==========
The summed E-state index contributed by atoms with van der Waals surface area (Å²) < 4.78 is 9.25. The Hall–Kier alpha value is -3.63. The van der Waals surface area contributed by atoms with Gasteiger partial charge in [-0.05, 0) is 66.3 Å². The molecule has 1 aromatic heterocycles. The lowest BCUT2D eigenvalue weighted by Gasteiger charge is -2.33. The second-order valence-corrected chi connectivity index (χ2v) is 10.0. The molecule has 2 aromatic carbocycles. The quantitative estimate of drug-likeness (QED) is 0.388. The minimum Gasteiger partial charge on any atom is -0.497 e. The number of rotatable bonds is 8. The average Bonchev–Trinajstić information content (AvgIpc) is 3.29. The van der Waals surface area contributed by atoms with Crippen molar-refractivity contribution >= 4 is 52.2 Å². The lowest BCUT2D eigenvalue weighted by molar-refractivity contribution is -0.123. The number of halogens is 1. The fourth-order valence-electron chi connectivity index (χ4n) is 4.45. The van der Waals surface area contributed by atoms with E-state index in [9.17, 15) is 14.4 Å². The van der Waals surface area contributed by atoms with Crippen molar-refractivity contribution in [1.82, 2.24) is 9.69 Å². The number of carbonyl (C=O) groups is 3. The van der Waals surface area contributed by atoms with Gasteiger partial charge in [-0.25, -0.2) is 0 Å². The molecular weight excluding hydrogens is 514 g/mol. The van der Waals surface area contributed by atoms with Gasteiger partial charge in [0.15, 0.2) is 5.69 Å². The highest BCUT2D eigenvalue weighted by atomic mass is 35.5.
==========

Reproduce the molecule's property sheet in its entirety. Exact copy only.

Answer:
The summed E-state index contributed by atoms with van der Waals surface area (Å²) < 4.78 is 9.25. The Hall–Kier alpha value is -3.63. The van der Waals surface area contributed by atoms with Gasteiger partial charge in [-0.05, 0) is 66.3 Å². The molecule has 1 aromatic heterocycles. The lowest BCUT2D eigenvalue weighted by Gasteiger charge is -2.33. The second-order valence-corrected chi connectivity index (χ2v) is 10.0. The molecule has 2 aromatic carbocycles. The quantitative estimate of drug-likeness (QED) is 0.388. The minimum Gasteiger partial charge on any atom is -0.497 e. The number of rotatable bonds is 8. The average Bonchev–Trinajstić information content (AvgIpc) is 3.29. The van der Waals surface area contributed by atoms with Crippen molar-refractivity contribution >= 4 is 52.2 Å². The lowest BCUT2D eigenvalue weighted by molar-refractivity contribution is -0.123. The number of halogens is 1. The fourth-order valence-electron chi connectivity index (χ4n) is 4.45. The van der Waals surface area contributed by atoms with E-state index in [9.17, 15) is 14.4 Å². The van der Waals surface area contributed by atoms with Crippen molar-refractivity contribution in [1.82, 2.24) is 9.69 Å². The number of carbonyl (C=O) groups is 3. The van der Waals surface area contributed by atoms with Gasteiger partial charge in [-0.25, -0.2) is 0 Å². The molecular weight excluding hydrogens is 514 g/mol. The van der Waals surface area contributed by atoms with Gasteiger partial charge in [0.15, 0.2) is 5.69 Å². The highest BCUT2D eigenvalue weighted by atomic mass is 35.5.